Goodell's election was much less complicated than Tagliabue's in 1989, when it took owners seven months to select a successor to Rozelle. Originally, the top choice appeared to be Saints president Jim Finks, who was recommended by an advisory committee. But many of the newer owners would not back Finks, favored by most old-liners.
It took 12 ballots -- six of them on Oct. 26, 1989 -- to finally elect Tagliabue. Goodell's selection was over in less time than it takes for a long, leisurely lunch.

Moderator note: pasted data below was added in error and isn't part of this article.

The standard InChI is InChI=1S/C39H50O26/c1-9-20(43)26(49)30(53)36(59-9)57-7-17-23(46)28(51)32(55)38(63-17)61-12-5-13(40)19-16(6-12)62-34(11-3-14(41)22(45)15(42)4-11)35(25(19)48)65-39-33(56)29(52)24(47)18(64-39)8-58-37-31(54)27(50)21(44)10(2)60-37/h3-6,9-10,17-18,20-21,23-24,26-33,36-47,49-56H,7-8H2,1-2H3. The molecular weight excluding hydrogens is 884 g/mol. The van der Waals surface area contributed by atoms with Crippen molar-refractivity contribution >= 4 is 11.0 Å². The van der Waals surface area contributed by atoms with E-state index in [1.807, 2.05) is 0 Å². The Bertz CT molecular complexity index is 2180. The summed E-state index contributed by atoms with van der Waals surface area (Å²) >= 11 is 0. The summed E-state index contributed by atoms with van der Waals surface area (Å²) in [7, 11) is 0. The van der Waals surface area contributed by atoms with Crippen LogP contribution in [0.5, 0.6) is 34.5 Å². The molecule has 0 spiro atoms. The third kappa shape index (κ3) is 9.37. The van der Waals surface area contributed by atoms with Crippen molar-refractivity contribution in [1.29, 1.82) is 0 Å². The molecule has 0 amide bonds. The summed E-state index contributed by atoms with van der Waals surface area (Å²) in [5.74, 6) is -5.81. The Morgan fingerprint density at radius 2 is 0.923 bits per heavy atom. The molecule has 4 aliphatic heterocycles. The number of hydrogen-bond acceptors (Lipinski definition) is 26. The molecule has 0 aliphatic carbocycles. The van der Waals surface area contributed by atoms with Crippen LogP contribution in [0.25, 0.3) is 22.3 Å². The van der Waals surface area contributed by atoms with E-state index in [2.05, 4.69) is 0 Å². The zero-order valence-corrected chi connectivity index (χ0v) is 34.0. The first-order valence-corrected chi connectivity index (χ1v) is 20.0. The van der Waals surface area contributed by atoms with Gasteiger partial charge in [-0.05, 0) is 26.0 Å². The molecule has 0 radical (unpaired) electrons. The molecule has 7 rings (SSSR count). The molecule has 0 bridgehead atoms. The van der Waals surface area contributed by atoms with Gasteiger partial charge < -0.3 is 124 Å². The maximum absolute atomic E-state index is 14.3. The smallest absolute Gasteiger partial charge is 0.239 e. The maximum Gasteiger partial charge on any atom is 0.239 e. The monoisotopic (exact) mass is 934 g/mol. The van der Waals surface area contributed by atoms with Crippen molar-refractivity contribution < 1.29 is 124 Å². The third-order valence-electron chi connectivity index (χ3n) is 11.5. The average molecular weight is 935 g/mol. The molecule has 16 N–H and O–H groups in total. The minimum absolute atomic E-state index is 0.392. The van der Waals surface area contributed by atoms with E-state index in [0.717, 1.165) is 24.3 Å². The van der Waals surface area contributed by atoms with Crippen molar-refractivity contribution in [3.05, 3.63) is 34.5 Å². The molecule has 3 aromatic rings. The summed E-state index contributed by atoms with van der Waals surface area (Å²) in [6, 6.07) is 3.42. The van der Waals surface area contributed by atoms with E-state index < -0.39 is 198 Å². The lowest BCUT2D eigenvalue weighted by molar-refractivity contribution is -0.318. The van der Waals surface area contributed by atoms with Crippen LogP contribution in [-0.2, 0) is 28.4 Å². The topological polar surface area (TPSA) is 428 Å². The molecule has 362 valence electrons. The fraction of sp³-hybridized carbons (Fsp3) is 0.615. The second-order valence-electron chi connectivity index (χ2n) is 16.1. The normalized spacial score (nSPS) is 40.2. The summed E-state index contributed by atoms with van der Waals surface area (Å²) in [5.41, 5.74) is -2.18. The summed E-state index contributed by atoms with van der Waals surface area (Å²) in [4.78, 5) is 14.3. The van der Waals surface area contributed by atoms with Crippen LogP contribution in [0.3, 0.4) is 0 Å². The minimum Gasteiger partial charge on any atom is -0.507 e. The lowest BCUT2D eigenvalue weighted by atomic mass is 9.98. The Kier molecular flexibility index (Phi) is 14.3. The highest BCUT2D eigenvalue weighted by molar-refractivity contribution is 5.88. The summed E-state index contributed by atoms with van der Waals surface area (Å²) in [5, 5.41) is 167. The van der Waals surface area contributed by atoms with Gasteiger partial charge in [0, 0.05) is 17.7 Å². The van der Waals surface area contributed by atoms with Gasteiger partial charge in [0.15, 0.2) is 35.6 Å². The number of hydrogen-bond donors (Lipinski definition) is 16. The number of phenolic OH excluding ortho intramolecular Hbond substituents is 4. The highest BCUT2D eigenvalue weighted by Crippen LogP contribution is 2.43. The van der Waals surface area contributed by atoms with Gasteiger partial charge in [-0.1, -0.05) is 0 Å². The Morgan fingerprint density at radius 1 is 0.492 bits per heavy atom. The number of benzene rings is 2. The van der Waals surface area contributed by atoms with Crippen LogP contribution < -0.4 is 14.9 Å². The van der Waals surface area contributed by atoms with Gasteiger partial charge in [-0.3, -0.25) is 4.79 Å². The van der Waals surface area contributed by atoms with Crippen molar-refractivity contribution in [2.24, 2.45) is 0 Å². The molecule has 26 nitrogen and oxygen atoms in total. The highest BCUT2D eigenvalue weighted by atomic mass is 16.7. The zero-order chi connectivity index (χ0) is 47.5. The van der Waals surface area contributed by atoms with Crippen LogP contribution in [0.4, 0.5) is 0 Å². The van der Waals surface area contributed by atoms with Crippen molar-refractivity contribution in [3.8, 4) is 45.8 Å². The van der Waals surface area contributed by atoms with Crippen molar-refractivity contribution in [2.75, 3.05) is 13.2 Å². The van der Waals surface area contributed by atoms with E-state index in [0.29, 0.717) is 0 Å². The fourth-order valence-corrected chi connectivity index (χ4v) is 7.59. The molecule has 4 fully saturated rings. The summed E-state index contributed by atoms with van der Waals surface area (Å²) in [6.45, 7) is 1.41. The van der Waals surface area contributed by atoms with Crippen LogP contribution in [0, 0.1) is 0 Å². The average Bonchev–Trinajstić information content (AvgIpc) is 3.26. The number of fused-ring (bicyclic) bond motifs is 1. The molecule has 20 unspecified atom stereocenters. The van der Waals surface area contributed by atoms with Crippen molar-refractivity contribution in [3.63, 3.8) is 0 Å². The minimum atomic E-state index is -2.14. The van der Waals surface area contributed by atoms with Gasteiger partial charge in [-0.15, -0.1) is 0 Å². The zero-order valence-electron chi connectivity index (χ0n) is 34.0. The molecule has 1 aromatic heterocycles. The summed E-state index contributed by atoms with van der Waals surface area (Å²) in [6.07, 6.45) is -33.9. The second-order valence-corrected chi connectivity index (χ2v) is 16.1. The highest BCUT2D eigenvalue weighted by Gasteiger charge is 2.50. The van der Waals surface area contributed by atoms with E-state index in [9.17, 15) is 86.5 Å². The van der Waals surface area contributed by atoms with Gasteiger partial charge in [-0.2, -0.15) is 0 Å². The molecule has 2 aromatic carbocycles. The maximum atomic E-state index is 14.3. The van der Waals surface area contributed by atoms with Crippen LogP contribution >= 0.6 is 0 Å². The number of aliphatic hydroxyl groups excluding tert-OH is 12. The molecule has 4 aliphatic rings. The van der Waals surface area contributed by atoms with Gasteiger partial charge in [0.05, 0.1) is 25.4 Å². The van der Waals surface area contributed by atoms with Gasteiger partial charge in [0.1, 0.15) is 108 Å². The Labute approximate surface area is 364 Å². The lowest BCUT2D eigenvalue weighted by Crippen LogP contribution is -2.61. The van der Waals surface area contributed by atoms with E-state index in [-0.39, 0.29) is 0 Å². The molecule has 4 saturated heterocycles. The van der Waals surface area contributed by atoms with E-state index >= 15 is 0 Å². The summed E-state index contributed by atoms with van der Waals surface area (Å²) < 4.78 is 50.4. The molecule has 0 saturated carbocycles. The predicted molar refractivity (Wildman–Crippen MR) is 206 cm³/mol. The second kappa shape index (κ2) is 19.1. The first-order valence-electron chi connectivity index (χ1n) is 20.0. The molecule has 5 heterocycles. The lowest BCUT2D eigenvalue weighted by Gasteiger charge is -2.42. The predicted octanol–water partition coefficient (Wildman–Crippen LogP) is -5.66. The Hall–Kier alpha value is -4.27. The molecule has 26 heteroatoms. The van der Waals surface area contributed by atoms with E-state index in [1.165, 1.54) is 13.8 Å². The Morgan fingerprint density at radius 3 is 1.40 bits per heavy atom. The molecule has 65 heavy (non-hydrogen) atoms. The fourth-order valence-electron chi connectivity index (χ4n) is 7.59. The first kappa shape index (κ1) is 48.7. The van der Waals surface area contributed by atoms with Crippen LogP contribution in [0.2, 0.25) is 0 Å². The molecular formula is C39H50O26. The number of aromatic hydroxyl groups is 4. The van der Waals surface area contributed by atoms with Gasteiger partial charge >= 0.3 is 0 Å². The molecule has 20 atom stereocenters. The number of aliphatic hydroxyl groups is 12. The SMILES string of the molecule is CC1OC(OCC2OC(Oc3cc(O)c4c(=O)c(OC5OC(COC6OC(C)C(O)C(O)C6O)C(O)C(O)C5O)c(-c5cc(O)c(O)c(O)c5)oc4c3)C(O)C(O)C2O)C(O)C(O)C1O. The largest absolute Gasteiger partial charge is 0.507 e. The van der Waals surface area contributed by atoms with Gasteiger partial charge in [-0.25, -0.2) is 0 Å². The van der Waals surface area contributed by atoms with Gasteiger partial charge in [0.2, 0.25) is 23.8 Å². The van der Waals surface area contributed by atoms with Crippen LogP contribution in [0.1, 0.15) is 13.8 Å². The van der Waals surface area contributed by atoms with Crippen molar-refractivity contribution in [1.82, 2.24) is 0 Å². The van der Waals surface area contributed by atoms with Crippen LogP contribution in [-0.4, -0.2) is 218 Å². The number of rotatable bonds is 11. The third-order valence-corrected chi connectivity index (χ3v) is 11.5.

"The process was good in that it got everyone looking ahead and not just at the circumstances in their own city," Tagliabue said.
Tagliabue simply introduced Goodell as the new commissioner, then stepped aside as he took the podium.
"I spent my life following my passion," Goodell said. "The game of football is the most important thing. You can never forget that."
Giants general manager Ernie Accorsi said, "Those of us who have been around a long time were rooting for someone from inside the (NFL) family.
"He's always been aggressive and always had a presence about him. He's obviously bright. He couldn't be more qualified for this job."
Goodell, born in Jamestown, N.Y., is married and has twin daughters.
This story was culled from ESPN reports and wire services.